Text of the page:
"Frankly, there have been some problems and some disappointments with that plan," Ms. Rice told lawmakers in Washington on Friday, referring to the September truce.
Concerns about rising militancy were reinforced on Saturday, when a suicide bomber killed 15 people in Quetta, the capital of Balochistan Province, 120 miles from Kandahar, an Afghan province and a Taliban bastion. It was the deadliest of 10 recent bombings in several cities in the past month. Police are still investigating, but fear the blasts showcase the expanded reach of militant groups working in coordination.
Against the backdrop of violence, Islamabad's failed deal, critics say, evinces the kind of blunt, ill-conceived decisions that military regimes often make.
"Military regimes don't have nuances. It's not in the military's training," says Samina Ahmed, South Asia project director at the International Crisis Group. Scores of serving and retired generals staff key government positions, and Musharraf, despite promises to retire his uniform, continues to serve as the head of government, observers point out.
This expanding militarism has shrunk the space for civilian political actors, making it impossible for communities and local governments to have input in national decisions.
"Although Musharraf projects himself as the only thing standing between him and extremists, he is part of the problem," says Mr. Rais. "Musharraf has demonized political parties. He has strangled political options."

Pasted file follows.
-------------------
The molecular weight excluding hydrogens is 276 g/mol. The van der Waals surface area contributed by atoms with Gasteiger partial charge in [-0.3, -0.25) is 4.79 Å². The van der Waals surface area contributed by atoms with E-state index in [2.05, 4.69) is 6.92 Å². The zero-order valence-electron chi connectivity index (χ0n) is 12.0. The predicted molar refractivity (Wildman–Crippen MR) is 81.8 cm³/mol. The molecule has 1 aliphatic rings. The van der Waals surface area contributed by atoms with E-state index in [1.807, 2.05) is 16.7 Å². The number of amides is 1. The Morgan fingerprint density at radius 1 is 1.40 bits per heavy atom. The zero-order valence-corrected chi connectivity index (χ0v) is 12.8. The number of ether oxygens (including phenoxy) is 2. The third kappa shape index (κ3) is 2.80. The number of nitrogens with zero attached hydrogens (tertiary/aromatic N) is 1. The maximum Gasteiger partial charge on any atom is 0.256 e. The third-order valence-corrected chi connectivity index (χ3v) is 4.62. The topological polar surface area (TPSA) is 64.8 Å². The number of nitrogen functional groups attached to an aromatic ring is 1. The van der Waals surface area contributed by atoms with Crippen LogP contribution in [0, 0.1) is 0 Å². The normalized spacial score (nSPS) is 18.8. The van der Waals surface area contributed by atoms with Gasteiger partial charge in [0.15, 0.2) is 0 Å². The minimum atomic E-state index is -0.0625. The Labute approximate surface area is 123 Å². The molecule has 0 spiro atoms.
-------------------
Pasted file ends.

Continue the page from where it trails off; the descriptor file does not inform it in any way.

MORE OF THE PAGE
As a result, Rais and others say, extremism has extended into new areas, becoming a kind of political expression in its own right for some.
"Terrorism is a statement. It has become part of the political process," says Rais.
It is a characterization that Pakistan denies. "If the militants have grown in strength, it is because of the problems in Afghanistan," says General Sultan.
But while the military projects itself as the best way to root out the Taliban and Al Qaeda, some fear they are keeping those forces in their pocket as continued leverage over Afghanistan, particularly in the event that international forces cut back their presence.
There is also the concern that, so long as the Army is in control, Pakistan will continue to see militants as an extension of state policy, as it has in the past, critics claim. For years Pakistan's military cultivated the Taliban as a tool for power leverage inside Afghanistan, as it did militants in Kashmir, a Himalayan territory to which both Pakistan and India lay claim.
"[Civilian government] is better from the point of view that it relates to the masses. It takes the people along with them," says Talat Masood, a retired lieutenant general and now political analyst in Islamabad. "A military regime doesn't represent the people. It operates in a vacuum."
Pakistan's upcoming presidential elections, tentatively scheduled for September, offer a unique opportunity for a turnaround, observers argue.
In the meantime, antidotes rest in trying to integrate the virtually autonomous tribal zone. "Extend the writ of the state through courts and law enforcements. You have military bases nearby. Why don't you arrest people? That sends a far better signal than [bombings]," says Ms. Ahmed.